At the end of the introduction to my book Roman Palestine, 200-400, the Land: Crisis and Change in Agrarian Society as Reflected in Rabbinic Sources (1978), I wrote: “Finally, developments in the rural community cannot be divorced from those of the urban community. The two communities are mutually interdependent, their interactions significant for each as for both. This I hope will be shown in a future volume dealing with the conditions of urban life during the same centuries”. Some fifteen years have passed, and I have still not fulfilled that hope. This volume only satisfies my promise of a supplementary volume in a partial manner. Whereas the two former volumes, Roman Palestine, 200-400, Money and Prices (1974; 2nd edition, 1991) and the volume quoted above, presented a socioeconomic historical thesis, the present volume does not. Hence its chronological parameters have been broadened to encompass much of the Tannaitic period, and it covers a period of some three hundred years, from ca. 100 to 400 C.E. Unlike the present-day studies of ancient urban history, it does not deal with a specific city—for example, Tiberias, Sepphoris, Caesarea, or Lod—and is thus unlike the excellent studies of Lee I. Levine on Caesarea, Joshua J. Schwartz on Lod, Stuart S. Miller on Sepphoris, Gustav Hermansen on Ostia, and more recently, Donald W. Engels on Roman Corinth. My book synthesizes what is known of urban life in Talmudic Palestine and hence deals with a theoretical, nonexistent, “synthetic” city.” The reader will readily see that I have been greatly influenced by Jerome Carcopino’s seminal work on everyday life in Roman times, the classic Daily Life in Ancient Rome, which to a great extent set the tone for this genre of writing. However, he was writing about a specific town. In a sense, my narrative is closer in character to A. H. M. Jones’s paradigmatic The Greek City from Alexander to Justinian. I have also been somewhat influenced by W. A. Becker’s Gallus, or Roman Scenes of the Time of Augustus, although from a literary point of view, his work is closer to historical fiction.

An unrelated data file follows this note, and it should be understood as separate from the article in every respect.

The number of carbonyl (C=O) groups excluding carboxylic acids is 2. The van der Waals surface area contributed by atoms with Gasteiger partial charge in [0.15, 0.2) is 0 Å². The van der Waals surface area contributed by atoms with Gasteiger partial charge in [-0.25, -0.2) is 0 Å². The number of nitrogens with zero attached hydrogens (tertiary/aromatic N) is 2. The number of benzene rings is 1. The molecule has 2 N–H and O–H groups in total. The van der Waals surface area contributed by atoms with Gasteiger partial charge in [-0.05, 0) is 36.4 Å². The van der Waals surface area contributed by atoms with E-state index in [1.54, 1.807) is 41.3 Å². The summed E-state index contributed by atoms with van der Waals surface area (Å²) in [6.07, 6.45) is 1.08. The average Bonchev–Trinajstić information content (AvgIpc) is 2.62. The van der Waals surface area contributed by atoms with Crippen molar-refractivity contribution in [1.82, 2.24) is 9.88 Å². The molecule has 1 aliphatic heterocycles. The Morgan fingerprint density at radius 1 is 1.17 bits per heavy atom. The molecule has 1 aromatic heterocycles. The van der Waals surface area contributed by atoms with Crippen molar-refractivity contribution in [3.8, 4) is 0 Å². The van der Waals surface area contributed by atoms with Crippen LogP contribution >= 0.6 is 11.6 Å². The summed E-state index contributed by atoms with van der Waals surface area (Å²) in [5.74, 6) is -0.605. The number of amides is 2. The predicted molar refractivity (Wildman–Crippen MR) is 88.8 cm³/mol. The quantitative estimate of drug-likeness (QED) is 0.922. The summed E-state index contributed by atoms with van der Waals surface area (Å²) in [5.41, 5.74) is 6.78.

Oxford Scholarship Online requires a subscription or purchase to access the full text of books within the service. Public users can however freely search the site and view the abstracts and keywords for each book and chapter.
If you think you should have access to this title, please contact your librarian.